# Hydrogen bonding is of two types - t Intramolecular and intermolecular Am I right ?

Aug 24, 2017

Nope. It is only intermolecular.

It is just a misnomer that we call it "hydrogen-bonding". Yes, the hydrogen is bonded within the molecule, but the term "hydrogen-bonding" does not refer to that.

It refers to the polarizing interaction with an electronegative atom on another molecule, which strictly speaking, is a significantly weaker interaction than in a regular bond.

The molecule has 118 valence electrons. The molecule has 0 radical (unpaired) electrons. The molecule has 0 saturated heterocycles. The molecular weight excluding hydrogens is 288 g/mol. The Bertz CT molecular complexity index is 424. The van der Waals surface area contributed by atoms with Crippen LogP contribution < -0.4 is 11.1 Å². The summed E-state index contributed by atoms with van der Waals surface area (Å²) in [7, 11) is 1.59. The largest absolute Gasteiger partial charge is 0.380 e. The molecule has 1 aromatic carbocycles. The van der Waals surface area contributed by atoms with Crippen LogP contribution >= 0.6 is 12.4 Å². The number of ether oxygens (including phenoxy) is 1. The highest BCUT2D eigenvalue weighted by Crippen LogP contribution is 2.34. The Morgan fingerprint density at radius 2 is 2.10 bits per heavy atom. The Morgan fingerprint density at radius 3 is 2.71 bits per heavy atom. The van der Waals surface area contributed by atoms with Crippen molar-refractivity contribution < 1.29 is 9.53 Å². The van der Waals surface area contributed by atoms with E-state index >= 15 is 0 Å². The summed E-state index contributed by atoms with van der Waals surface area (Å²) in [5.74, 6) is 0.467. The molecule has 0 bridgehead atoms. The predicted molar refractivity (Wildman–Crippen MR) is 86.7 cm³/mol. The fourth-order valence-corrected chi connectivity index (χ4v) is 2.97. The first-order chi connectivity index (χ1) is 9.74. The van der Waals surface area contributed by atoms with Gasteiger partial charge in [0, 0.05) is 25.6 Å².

This interaction is...

the polarization of electron density from an adjacent molecule's $H$ atom by an electronegative-enough atom.

Often we speak of $\text{O}$, $\text{N}$, and $\text{F}$ NOT bonded to the $\text{H}$ in question as being hydrogen-bond acceptor atoms. The electronegative atom BONDED to the $\text{H}$ atom is then the hydrogen-bond donor.

Thus, there is particularly noticeable hydrogen-bonding in ${\text{NH}}_{3}$, $\text{HF}$, and $\text{H"_2"O}$ samples.

It is not, however, restricted to $\text{N"cdots"H"-"N}$, $\text{O"cdots"H"-"O}$, and $\text{F"cdots"H"-"F}$ interactions. Chloroform and acetone are also known to weakly hydrogen-bond.